Art And Culture

Long-lost William Faulkner Play Published

Long-lost William Faulkner Play Published Long-lost William Faulkner Play Published

William Faulkner’s ‘Twixt Cup and Lip’, written soon after World War I, is being published for the first time.

The one-act comedy is about a modern, free-thinking woman who finds herself courted by two men and changes her mind at the last moment. It was written when the future Nobel laureate was in his early 20s, AP reported.

The book was discovered in the University of Virginia archives by The Strand Magazine managing editor Andrew Gulli. Over the past few years he has tracked down long-lost and obscure works by other authors, including F. Scott Fitzgerald, Mark Twain and John Steinbeck.

The play appeared for the first time in the Strand Magazine’s current issue. “Faulkner wrote this at a time of great change in society especially for women,” Gulli told The AP.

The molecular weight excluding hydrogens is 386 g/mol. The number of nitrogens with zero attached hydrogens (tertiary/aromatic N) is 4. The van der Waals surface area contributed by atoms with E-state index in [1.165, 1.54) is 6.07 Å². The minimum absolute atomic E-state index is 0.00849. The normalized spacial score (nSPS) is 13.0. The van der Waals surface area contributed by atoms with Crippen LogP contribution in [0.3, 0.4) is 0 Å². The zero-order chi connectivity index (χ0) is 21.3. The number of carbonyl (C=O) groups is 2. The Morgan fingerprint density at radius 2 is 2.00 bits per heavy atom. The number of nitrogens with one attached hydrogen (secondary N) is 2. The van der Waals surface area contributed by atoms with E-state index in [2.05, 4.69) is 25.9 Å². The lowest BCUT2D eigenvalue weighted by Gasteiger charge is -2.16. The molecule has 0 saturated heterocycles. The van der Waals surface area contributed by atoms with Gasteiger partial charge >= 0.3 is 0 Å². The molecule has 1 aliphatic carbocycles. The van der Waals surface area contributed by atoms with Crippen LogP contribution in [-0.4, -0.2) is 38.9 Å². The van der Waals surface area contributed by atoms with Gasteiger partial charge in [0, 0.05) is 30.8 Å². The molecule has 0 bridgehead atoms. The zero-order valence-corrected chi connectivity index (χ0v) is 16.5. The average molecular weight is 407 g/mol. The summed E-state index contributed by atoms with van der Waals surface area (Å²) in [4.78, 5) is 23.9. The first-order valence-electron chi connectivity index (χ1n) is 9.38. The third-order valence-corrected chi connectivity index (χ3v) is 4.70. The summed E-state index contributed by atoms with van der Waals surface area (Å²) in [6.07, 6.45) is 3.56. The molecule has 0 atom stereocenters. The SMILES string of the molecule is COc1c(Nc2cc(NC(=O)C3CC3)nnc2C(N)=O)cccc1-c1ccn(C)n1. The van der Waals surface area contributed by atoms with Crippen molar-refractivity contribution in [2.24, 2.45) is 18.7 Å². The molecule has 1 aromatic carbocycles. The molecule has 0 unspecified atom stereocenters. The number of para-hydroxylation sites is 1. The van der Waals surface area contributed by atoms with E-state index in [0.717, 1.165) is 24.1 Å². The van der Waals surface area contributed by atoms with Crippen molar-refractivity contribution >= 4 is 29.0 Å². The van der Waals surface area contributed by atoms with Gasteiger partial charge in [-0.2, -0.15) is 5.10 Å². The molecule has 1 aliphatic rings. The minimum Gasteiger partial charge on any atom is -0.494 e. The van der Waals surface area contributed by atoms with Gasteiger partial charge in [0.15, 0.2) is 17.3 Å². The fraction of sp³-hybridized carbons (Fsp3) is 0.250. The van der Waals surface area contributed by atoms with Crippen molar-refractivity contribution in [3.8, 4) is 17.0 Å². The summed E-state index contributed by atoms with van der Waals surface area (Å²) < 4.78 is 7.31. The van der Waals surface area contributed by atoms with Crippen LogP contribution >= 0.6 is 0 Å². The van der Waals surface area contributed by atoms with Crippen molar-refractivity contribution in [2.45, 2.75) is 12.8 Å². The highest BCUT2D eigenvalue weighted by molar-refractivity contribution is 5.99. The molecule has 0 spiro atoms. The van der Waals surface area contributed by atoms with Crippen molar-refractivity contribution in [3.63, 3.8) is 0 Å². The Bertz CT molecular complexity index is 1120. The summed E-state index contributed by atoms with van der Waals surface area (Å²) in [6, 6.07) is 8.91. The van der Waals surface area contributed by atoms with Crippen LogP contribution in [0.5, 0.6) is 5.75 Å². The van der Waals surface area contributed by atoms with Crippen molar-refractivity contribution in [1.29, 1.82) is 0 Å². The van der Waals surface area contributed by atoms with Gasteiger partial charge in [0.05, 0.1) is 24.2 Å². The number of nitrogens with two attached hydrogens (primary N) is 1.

“This work is unique in that it showed a side of Faulkner that was comical yet, at the same time, explored the nascent theme of the independent jazz era female which F. Scott Fitzgerald and Dorothy Parker carried on further,” he said.

Faulkner, who died in 1962, is an acknowledged giant of American fiction, but in his early years was more likely to write plays and poetry.

The play’s title is lifted from an old English expression “There’s many a slip ‘twixt the cup and the lip,” meaning a seemingly settled event can still unravel. But readers will find nothing suggesting the tragic vision and anguish about the southern past that made “Absalom, Absalom,” “The Sound and the Fury” and other Faulkner novels some of the most influential and haunting works of the 20th century.